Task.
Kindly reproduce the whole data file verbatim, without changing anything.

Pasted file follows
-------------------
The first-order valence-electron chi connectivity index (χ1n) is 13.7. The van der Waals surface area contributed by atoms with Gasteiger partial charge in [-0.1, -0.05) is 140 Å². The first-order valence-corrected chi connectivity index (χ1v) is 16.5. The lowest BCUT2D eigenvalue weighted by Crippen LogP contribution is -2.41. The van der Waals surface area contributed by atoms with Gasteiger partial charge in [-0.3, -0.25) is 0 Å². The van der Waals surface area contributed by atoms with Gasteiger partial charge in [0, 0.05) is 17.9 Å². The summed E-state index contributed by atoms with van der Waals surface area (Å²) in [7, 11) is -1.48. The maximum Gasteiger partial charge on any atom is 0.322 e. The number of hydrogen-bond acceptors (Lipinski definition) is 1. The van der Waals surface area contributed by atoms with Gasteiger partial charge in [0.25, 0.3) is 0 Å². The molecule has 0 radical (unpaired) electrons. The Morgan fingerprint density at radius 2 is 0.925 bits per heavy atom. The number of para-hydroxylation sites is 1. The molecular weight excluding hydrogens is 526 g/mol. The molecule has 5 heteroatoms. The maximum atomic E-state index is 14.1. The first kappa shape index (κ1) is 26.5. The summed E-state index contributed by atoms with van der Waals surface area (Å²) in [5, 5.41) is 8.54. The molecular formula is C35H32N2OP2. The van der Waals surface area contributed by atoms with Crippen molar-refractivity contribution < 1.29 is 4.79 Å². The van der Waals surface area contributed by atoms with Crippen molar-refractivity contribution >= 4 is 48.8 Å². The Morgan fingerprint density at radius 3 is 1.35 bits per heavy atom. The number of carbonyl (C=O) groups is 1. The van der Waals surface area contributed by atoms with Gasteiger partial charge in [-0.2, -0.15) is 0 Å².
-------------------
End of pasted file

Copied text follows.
The first-order valence-electron chi connectivity index (χ1n) is 13.7. The van der Waals surface area contributed by atoms with Gasteiger partial charge in [-0.1, -0.05) is 140 Å². The first-order valence-corrected chi connectivity index (χ1v) is 16.5. The lowest BCUT2D eigenvalue weighted by Crippen LogP contribution is -2.41. The van der Waals surface area contributed by atoms with Gasteiger partial charge in [-0.3, -0.25) is 0 Å². The van der Waals surface area contributed by atoms with Gasteiger partial charge in [0, 0.05) is 17.9 Å². The summed E-state index contributed by atoms with van der Waals surface area (Å²) in [7, 11) is -1.48. The maximum Gasteiger partial charge on any atom is 0.322 e. The number of hydrogen-bond acceptors (Lipinski definition) is 1. The van der Waals surface area contributed by atoms with Gasteiger partial charge in [0.25, 0.3) is 0 Å². The molecule has 0 radical (unpaired) electrons. The Morgan fingerprint density at radius 2 is 0.925 bits per heavy atom. The number of para-hydroxylation sites is 1. The molecular weight excluding hydrogens is 526 g/mol. The molecule has 5 heteroatoms. The maximum atomic E-state index is 14.1. The first kappa shape index (κ1) is 26.5. The summed E-state index contributed by atoms with van der Waals surface area (Å²) in [5, 5.41) is 8.54. The molecular formula is C35H32N2OP2. The van der Waals surface area contributed by atoms with Crippen molar-refractivity contribution < 1.29 is 4.79 Å². The van der Waals surface area contributed by atoms with Crippen molar-refractivity contribution >= 4 is 48.8 Å². The Morgan fingerprint density at radius 3 is 1.35 bits per heavy atom. The number of carbonyl (C=O) groups is 1. The van der Waals surface area contributed by atoms with Gasteiger partial charge in [-0.2, -0.15) is 0 Å².